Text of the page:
And the day only gets better as you head into the afternoon, with a inspiring riverside route along part of the Torgal River. Take a moment to pause at Pego da Pias and really soak up the beauty around you. If you’re hiking in spring, the ground will be littered with little flowers – just mind not to leave any litter of your own.

Today’s route as almost entirely downhill, which can be tiring on the calf muscles. It’s so worth buying some good hiking boots for this trip.

Where to stay in Odemira

Offering a continental breakfast, included with the room, Residencial Rita is in the centre of Odemira and offers simple, functional and clean rooms. Nothing flashy, but the views you’ll experience tomorrow will make up for that. Tonight, you just need to sleep well.

Day 5: Odemira to S. Teotónio (19km / 6 hours)

Last night you slept in the bed of a valley. Today it’s time for some uphill hiking. Nothing to worry about, given the mountainous hike of a couple of days back. This is probably one of the easiest sections of the trail.

Unlike other days, you’ll be able to pick up some food as you walk today… or some local brandy, known as medronho, if you prefer.

Where to stay in S. Teotónio

Fairly close to the town centre, with views reaching across the natural park, Monte Da Galrixais a traditional apartment hotel. Fresh bread is prepared every morning, and if you want to stay a couple of days you could also volunteer to help out on the farm.

Day 6: S. Teotónio to Odeceixe (15/17km / 5/6 hours)

Starting in the Church square, head towards the cemetery, where the red-and-white trail market will point you on the way. Today’s route is the only section of the Historical Way where you’re given a choice – this way, or that way?

Both routes lead to Odeceixe through vegetable gardens and hopping between streams. This fertile corner of Europe is home to several rare fruit varieties, being protected from extinction.

Odeceixe is where Historical Way meets with the popular Fisherman’s Trail route.

Where to stay in Odeceixe

Residencia do Parque is a popular choice in the heart of Odeceixe. You’ll be within easy reach of the shops, bars and restaurants.

Day 7: Odeceixe to Aljezur (19.5km / 6 hours)

Heading south from Odeceixe, the landscape shifts. The cork forests common in the northern section of the trail give way to wetlands and swamps. Alive with butterflies and other insects, you’ll feel like you’re walking through a fairy tale scene.

As you reach Aljezur in the evening, keep an eye (and ear) out for bats congregating around street lamps, or hunting insects over a warm, marshy pond.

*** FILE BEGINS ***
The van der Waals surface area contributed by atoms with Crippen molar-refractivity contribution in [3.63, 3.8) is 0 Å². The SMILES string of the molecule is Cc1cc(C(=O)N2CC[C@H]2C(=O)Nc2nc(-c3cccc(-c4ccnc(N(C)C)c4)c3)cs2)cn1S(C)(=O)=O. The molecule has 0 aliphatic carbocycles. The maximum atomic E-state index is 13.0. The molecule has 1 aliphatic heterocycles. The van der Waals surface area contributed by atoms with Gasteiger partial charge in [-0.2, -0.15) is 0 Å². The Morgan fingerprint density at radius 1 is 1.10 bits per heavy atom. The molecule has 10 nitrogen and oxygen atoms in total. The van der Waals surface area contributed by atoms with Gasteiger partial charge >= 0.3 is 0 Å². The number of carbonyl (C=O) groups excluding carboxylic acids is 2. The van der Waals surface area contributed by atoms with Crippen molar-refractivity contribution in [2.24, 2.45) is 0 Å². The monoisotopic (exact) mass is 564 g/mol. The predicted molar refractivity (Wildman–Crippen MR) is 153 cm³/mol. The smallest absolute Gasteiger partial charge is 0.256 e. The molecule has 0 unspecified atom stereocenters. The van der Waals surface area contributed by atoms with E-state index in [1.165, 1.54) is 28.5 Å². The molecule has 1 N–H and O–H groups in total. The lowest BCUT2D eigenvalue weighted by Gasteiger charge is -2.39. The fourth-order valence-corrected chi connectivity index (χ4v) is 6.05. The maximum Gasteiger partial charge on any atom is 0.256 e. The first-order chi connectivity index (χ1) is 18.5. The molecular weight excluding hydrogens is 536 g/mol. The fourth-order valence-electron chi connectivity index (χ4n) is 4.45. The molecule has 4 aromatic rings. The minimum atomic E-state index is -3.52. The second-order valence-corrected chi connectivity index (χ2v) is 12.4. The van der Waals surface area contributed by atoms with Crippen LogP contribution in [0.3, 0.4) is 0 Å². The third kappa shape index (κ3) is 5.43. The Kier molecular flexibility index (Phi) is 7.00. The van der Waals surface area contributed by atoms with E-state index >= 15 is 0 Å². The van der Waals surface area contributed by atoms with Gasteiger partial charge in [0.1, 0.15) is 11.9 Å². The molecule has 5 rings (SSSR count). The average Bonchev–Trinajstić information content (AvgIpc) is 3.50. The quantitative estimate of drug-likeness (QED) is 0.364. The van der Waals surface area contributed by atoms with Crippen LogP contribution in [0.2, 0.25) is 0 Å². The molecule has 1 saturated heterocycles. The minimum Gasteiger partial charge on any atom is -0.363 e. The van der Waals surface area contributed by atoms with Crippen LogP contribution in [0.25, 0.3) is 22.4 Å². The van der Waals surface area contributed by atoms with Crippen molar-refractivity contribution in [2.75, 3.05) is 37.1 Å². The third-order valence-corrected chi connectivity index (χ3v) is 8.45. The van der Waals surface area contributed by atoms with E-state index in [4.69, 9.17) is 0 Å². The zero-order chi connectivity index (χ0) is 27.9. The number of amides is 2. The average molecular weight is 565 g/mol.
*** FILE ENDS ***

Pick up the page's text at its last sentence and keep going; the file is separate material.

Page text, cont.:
Where to stay in Aljezur

Vicentina Hotel is situated in a great location, surrounded by the lush hills of Aljezur. Just a 10-minute walk to the Aljezur Castle, and with an outdoor swimming pool. Each room features a kitchenette so you can prepare food for tomorrow.

Day 8: Aljezur to Arrifana (12km / 4 hours)

The shortest stint of the Historical Way takes you to the coast. Aljezur used to be a port town, before the tidal river dried up. Now, we follow playful streams on our journey to the Atlantic Coast. You’ll be wafted on your way by the smell of eucalyptus, heavily planted in this area for the production of paper.

Even though it’s a short walk today, it’s still worth starting the hike in the morning, if only so that you can enjoy more time in the stunning Arrifana Bay when you arrive.

Where to stay in Arrifana

With its boldly-painted rooms, Casa Oceanois so close to the beach and has outdoor barbeque facilities, so you can make yourself dinner and tuck in to ocean views.

Day 9: Arrifana to Carrapateira (24km / 8 hours)

We’re back to another long stretch as we tuck back inland a little. If you’re one of those people who can never chose between a mountain or beach break, today is for you.

The wonder of both mountain and sea will entertain you as tackle one of the more physically intense days of the trip. But the views, oh the views!

Where to stay in Carrapateira

We’re very much in the Algarve now, so why not pitch up at the trendy Carrapateira Lodge. The Lodge offers a sociable environment to meet other hikers and share your tales. There’s a shared kitchen and lounge for preparing tomorrow’s lunch, and relaxing into the evening.

Day 10: Carrapateira to Vila do Bispo (21.5km / 6 hours)

Running parallel with the coastline, today’s hike is a peaceful and scenic trail leading from mountain to beach. In one of the rare signs of modern technology in the natural park, you’ll pass under a wind farm, by Pedralva, a momentary reminder of 21st Century life, and the power of the sea and the ocean breeze.

The final section of today’s walk skirts the edge of the forest, where you’ll be treated to wonderful displays from the native birds.

Where to stay in Vila do Bispo

A night a Hotel Mira Sagresis pretty much irresistible. Featuring stunning antique facades, and overlooking the 16th Century Mother Church, it’s the New Wave Spa that catches the attention of a tired rambler. All at prices you simply wouldn’t find anywhere else in Western Europe.

Day 11: Vila do Bispo to Cabo de S. Vicente (14km / 4 hours)

A couple of kilometres uphill to start the day, turns into a gentle descent for the final few hours of the trip. Heading towards the south-westerly point of the route, you’ll be following in the footsteps of countless pilgrims who trod this trail centuries ago in devotion to Saint Vincent. In fact, where the route culminates, at the base of the Cabo de São Vicente lighthouse, used to be a monastery… with an awe-inspiring view.

Where to stay in Cabo de S. Vicente

There aren’t many places by the lighthouse, so consider taking a local bus to nearby Sagres, where there are lots of gorgeous options overlooking the sea. About 3 miles away from the lighthouse is Pousada de Sagres, which offers views back across the bay and out to the Atlantic. The hotel offers a traditional Portuguese restaurant , and stunning outdoor pool and even some tennis courts, if you’ve still got any energy after 11 days on the trail.

If you enjoyed this article you might also like to read about Western Algarve – Introducing the Region and Best Hikes in Portugal